Fatmata: Climbing the hills of her own future in Sierra Leone
With hopes of finding better jobs and better life, many Sierra Leoneans and other migrants from Sub-Sahara Africa were recruited or trafficked to the Gulf States of Oman, UAE and Kuwait. However, many migrants faced exploitations, abuse and sexual harassment in the hands of their employers. Some who were able to escape their masters’ houses ended up being derelict on the streets in Oman and Kuwait. Other migrants with expired visas, managed to gather themselves and crammed into ramshackle apartments chancing their fate as illegal migrants. Without a Sierra Leone embassy in Oman, many Sierra Leoneans migrants in Oman faced looming uncertainty.
Fatmata Kargbo one of the Sierra Leonean migrants that faced manifold misery in Oman. She managed to complete high school and was determined to enter university. Fatmata dreamed of becoming a professional nurse, but her family could not afford to send her to university to pursue her dream, thus, she was left to fend for herself. At the age of 25 Fatmata decided to leave her hometown in Sierra Leone in 2019 for a new life in Oman. She was promised a well-paid job in a hotel for one year which would allow her to return to Sierra Leone and continue her studies. Therefore, she entrusted her life to a trafficker in the hope of reaching a country where she had little or no knowledge about.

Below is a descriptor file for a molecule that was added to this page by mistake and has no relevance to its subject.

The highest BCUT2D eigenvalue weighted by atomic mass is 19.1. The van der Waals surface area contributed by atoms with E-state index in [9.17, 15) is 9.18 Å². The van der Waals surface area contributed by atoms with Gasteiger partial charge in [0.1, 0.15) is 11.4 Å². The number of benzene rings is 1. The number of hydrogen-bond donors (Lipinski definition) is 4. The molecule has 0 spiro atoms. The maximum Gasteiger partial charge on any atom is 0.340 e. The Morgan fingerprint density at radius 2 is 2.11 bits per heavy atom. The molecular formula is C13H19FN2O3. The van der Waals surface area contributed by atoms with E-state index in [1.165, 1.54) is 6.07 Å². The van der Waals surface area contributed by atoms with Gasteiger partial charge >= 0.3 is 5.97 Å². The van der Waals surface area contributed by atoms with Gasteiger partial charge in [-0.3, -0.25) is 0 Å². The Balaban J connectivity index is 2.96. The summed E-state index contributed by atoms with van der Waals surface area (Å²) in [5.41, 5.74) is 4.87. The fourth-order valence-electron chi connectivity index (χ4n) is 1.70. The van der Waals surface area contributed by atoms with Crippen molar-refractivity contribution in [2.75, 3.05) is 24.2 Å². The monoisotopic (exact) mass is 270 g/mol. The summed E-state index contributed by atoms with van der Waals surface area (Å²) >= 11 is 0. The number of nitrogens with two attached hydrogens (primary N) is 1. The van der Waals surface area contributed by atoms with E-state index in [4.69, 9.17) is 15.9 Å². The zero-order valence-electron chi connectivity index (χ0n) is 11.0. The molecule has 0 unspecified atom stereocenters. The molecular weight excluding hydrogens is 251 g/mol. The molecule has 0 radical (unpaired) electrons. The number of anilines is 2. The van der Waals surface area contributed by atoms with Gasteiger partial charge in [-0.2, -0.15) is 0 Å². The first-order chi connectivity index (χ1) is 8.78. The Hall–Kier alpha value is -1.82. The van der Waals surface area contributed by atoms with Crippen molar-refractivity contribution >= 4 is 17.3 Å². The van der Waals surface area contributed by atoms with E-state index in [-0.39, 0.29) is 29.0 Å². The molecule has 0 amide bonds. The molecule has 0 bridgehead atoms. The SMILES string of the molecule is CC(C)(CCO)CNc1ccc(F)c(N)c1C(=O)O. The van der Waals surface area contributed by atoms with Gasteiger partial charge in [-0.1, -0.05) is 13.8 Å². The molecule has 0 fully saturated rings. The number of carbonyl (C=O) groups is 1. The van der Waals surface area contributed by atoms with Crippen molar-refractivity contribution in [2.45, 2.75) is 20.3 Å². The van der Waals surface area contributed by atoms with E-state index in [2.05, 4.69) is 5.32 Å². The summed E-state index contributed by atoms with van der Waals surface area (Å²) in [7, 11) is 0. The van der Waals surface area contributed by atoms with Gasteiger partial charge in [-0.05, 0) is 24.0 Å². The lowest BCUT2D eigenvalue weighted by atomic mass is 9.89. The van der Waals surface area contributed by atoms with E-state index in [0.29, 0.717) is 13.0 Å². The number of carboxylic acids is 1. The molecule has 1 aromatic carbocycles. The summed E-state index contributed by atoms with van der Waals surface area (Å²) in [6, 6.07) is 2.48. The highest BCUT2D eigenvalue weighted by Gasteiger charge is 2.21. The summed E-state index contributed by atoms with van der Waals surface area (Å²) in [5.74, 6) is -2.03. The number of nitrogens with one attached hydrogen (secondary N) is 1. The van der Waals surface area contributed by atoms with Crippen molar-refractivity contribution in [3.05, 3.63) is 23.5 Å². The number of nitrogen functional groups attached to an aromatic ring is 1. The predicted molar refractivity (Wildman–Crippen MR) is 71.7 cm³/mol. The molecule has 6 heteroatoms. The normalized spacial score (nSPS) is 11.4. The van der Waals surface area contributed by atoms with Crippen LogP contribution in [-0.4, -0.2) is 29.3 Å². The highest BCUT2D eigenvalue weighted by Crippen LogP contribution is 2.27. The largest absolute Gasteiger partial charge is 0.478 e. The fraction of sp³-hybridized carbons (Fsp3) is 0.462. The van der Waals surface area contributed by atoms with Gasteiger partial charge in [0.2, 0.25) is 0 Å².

Fatmata whimsically decided to travel to Oman through what she heard from friends. “I was cajoled by my friends’ vision of a successful new life in Oman’’ she explained. “My friends said that work is good in Oman and Kuwait and within a year or two, we can make enough money to buy lands and build houses back home” she said with a lopsided smile. Young and ambitious Fatmata was determined and she sold almost everything she had and invested it in her journey.
Fatmata, like her friends, shared the similar dreams of a better life away from home. They courageously risked it all in chasing their dreams. Coming from Sierra Leone, a country which is ranked by the UN as one of the poorest countries in the world and with a high rate of unemployment, one can classify these young ladies’ reasons for chancing their fate in a foreign land as ‘genuinely ambitious.’ Many migrants from Sub-Saharan African shared similar dreams: to work, to earn money and to have a normal life. Innocuously simple these migrants’ dreams seem to be, but tremendously onerous for many to realize.